The effects of wrong and slow decisions on people depending on welfare payments need to be addressed, the head of the Free Legal Advice Centres (Flac) has said.
In its 2015 annual report, the continuing impact of recessionary measures are highlighted by the prominence among over 28,000 queries of issues linked to recession and austerity, such as housing, debt and employment.
Flac chief executive officer Eilis Barry voiced the organisation’s concerns about the disproportionate impact of austerity on vulnerable groups. She singled out the high rate of successful appeals of initial refusals of social welfare applications.
“The [Social Welfare] Appeals Office’s own annual report for 2015 shows that nearly 60% of the total of 25,406 appeals on initial refusals of welfare applications were successful,” said Ms Barry.
“That indicates a pressing need for better first-instance decision-making.
“With appeals still taking on average almost five months to process, people are experiencing real hardship. We are particularly concerned about the average processing time of 18 weeks for appeals of supplementary welfare allowance, a payment designed as a safety net for those with no other means to survive.”
Highlighting concerns raised by the UN last year about the high number of decisions overturned, Ms Barry said more transparency and better consistency can only help vulnerable people and improve the Appeals Office’s efficiency.
The 21-week average time to decide all social welfare appeals last year was three weeks faster than in 2014. However, the 59% success rate on 25,406 appeals was higher than the 56.5% rate in 2014, according to that office’s 2015 report published in May.
Flac’s annual report, being published this morning, reveals that housing and landlord-tenant issues were the subject of almost 3,500 calls to its phone helpline last year. They accounted for more than one in five of all 15,866 queries last year, an increase of 62% on similar queries in 2014.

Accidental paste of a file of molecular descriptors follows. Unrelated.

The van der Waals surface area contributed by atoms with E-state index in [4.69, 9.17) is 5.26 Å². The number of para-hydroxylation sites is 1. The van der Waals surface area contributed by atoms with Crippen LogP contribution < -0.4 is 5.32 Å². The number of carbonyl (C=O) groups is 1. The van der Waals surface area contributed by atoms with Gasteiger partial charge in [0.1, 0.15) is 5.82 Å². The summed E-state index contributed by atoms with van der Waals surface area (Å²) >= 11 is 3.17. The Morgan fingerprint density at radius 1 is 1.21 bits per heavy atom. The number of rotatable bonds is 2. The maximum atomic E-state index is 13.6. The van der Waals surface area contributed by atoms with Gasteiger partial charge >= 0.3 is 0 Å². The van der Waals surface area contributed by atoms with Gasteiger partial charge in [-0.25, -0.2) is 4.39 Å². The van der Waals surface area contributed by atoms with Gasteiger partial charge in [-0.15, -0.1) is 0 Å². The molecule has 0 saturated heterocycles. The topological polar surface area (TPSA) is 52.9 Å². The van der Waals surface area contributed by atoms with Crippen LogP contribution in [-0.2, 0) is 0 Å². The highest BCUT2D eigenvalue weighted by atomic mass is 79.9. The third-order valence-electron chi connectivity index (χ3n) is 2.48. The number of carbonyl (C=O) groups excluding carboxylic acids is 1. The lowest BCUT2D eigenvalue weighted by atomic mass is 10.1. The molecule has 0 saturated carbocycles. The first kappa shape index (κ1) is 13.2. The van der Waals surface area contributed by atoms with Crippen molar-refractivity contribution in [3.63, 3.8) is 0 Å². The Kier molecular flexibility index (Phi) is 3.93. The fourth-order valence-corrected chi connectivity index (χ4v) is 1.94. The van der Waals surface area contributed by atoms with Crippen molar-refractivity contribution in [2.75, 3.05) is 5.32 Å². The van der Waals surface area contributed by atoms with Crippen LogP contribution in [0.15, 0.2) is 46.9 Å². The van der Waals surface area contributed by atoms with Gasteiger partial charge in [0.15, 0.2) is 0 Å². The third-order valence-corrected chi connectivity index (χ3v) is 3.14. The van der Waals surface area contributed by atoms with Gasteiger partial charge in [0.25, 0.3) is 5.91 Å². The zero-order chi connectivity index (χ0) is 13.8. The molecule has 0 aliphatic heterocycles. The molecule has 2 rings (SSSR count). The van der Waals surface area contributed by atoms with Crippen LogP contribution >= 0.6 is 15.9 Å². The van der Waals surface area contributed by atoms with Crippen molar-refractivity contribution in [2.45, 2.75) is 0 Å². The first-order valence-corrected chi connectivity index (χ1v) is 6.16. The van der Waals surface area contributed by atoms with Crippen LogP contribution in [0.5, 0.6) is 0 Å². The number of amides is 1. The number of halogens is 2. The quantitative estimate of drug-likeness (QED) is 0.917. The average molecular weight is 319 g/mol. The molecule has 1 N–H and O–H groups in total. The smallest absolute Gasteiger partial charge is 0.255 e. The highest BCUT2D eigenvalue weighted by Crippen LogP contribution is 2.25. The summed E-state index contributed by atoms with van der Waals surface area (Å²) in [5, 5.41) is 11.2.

A further 2,129 (over 13%) helpline calls related to credit and debt or employment problems, while credit and debt were the topic of more than 1,000, nearly 8%, of the 12,881 queries received at Flac’s legal advice clinics in 21 counties.
The queries on credit and debt to both services were down on the previous year, including a 27% drop in queries to Flac clinics.
Family law was the other major issue on which advice was provided by Flac in 2015. Almost 7,600 (26%) of the total 28,747 queries to both services were on the topic, more than the combined queries in relation to housing, credit and debt.
Just under half of the 4,347 family law queries at advice clinics were about divorce or separation, while one third of those to the centres and to the helpline related to maintenance payments.
Fmac chairman Peter Ward paid tribute to the hundreds of volunteer lawyers who give free legal help every day. Wills and probate (2,043 queries), criminal (1,524) and consumer (1,394) law issues also represented significant portions of the workload last year.
Referring to the final conclusion last year of Lydia Foy’s case supported by Flac, when she received her birth certificate after 18 years of litigation to reflect her true gender, Mr Ward said that Dr Foy’s hard-fought victory shows that law is a key tool to access basic rights.
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